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South Korean Overwatch hacker fined $9,300, another faces two years on probation

South Korean Overwatch hacker fined $9,300, another faces two years on probation

Blizzard Korea has been teaming up with National Police Agency Cyber Security Department to crack down on Overwatch cheating with the first offenders facing retribution.

That's according to a forum post from the publisher, in which it says that one user has been fined 10m won ($9,300) while another has received two years of probation. Violation of these terms will see this individual land in jail.

This follows a year-long collaboration between Blizzard and local law enforcement which saw 13 Overwatch hackers and cheaters arrested earlier this year. The two offenders earlier are part of this figure; the other 11 are still under investigation.

"Blizzard Overwatch is committed to creating a fair game environment for its players, and will continue to strive to maintain a fair environment in response to similar spreads," the publisher said (via Google Translate).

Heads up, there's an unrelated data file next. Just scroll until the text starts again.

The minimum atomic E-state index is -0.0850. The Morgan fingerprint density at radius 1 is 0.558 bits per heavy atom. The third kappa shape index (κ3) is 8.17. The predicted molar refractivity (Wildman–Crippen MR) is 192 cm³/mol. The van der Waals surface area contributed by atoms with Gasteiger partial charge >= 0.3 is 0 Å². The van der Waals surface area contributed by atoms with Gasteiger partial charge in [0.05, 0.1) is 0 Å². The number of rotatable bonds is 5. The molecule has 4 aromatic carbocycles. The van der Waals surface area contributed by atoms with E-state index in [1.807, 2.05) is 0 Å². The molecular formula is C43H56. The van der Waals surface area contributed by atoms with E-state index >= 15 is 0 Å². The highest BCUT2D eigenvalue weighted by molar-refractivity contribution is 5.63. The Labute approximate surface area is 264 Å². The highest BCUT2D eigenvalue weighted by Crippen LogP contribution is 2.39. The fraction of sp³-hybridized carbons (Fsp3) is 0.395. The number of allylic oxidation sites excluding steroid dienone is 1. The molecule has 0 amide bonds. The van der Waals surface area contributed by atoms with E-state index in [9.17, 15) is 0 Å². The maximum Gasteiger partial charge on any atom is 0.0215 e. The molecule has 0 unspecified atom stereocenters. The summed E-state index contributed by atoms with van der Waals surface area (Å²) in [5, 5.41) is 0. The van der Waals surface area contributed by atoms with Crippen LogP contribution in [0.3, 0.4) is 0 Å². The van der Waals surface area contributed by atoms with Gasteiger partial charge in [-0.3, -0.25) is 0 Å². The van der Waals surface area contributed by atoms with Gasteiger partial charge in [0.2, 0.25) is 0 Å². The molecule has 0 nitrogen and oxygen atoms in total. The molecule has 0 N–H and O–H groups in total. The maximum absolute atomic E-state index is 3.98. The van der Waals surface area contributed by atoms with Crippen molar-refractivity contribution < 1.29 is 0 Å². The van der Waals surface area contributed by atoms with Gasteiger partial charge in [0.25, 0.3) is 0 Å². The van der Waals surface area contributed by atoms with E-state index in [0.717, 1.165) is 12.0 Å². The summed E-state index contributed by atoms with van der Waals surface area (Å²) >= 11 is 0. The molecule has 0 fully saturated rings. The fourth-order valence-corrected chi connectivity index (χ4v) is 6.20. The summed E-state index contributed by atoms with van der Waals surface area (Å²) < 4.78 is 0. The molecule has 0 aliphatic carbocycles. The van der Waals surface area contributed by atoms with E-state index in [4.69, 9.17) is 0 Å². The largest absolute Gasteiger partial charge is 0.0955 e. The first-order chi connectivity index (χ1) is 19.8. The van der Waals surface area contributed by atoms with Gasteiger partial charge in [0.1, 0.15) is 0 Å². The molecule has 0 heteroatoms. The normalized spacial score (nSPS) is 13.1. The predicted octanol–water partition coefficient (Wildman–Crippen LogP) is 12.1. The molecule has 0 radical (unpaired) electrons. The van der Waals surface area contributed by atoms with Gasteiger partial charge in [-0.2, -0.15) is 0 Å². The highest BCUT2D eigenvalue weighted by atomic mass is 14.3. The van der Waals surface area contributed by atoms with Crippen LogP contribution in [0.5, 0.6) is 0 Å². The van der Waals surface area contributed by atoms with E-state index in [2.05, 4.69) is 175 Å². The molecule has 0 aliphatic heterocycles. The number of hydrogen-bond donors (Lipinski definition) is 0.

"Finally, the most important thing about this issue is that we are in 'Building a fair game environment for players'."

In 2016, new laws were proposed to prevent cheating in video games. These came into effect in June 2017, and target those create game hacks. Users found in violation of these laws face a maximum of $50,000 in fines or five years in prison.

Cheating is a hot topic for any online video game and more companies are collaborating with law enforcement to stamp out this practice. In China, Playerunknown's Battlegrounds' regional publisher Tencent has been teaming up with police to track down those making and distributing cheats and hacks for the popular battle royale game. This resulted in 15 arrests and fines of $5.1m.


Editor - PC Games Insider

Alex Calvin is a freelance journalist who writes about the business of games. He started out at UK trade paper MCV in 2013 and left as deputy editor over three years later. In June 2017, he was hired to launch PCGamesInsider.biz for Steel Media before departing the firm in October 2019.

He has also written for GamesIndustry.biz, VGC, Games London, The Observer/Guardian and Esquire UK.

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